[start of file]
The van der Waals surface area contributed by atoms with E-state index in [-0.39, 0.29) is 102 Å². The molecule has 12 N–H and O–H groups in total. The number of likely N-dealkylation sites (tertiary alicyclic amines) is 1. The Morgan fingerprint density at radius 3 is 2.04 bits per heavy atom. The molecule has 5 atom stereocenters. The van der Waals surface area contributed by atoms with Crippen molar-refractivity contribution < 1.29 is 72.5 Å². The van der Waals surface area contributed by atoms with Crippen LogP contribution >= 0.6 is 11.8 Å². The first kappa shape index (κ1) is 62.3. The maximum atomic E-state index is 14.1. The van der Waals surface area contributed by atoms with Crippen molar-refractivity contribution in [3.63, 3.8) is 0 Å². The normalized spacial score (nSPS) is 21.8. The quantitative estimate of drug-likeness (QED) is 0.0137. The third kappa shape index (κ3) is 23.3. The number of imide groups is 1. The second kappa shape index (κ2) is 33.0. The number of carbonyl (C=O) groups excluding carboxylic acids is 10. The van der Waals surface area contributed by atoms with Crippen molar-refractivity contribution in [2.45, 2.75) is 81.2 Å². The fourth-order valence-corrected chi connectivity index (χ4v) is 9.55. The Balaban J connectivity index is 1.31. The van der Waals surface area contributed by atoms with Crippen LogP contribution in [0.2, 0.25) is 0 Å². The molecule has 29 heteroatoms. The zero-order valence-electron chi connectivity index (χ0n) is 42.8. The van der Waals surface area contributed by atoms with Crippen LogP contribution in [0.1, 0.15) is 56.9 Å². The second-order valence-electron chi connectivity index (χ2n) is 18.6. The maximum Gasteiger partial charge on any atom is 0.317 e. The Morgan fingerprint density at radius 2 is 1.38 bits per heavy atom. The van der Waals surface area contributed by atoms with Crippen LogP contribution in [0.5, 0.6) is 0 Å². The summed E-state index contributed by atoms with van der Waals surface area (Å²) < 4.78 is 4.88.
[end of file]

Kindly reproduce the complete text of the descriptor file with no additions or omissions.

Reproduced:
The van der Waals surface area contributed by atoms with E-state index in [-0.39, 0.29) is 102 Å². The molecule has 12 N–H and O–H groups in total. The number of likely N-dealkylation sites (tertiary alicyclic amines) is 1. The Morgan fingerprint density at radius 3 is 2.04 bits per heavy atom. The molecule has 5 atom stereocenters. The van der Waals surface area contributed by atoms with Crippen molar-refractivity contribution < 1.29 is 72.5 Å². The van der Waals surface area contributed by atoms with Crippen LogP contribution >= 0.6 is 11.8 Å². The first kappa shape index (κ1) is 62.3. The maximum atomic E-state index is 14.1. The van der Waals surface area contributed by atoms with Crippen molar-refractivity contribution in [3.63, 3.8) is 0 Å². The normalized spacial score (nSPS) is 21.8. The quantitative estimate of drug-likeness (QED) is 0.0137. The third kappa shape index (κ3) is 23.3. The number of imide groups is 1. The second kappa shape index (κ2) is 33.0. The number of carbonyl (C=O) groups excluding carboxylic acids is 10. The van der Waals surface area contributed by atoms with Crippen molar-refractivity contribution in [2.45, 2.75) is 81.2 Å². The fourth-order valence-corrected chi connectivity index (χ4v) is 9.55. The Balaban J connectivity index is 1.31. The van der Waals surface area contributed by atoms with Crippen LogP contribution in [0.2, 0.25) is 0 Å². The molecule has 29 heteroatoms. The zero-order valence-electron chi connectivity index (χ0n) is 42.8. The van der Waals surface area contributed by atoms with Crippen LogP contribution in [0.1, 0.15) is 56.9 Å². The second-order valence-electron chi connectivity index (χ2n) is 18.6. The maximum Gasteiger partial charge on any atom is 0.317 e. The Morgan fingerprint density at radius 2 is 1.38 bits per heavy atom. The van der Waals surface area contributed by atoms with Crippen LogP contribution in [0.5, 0.6) is 0 Å². The summed E-state index contributed by atoms with van der Waals surface area (Å²) < 4.78 is 4.88.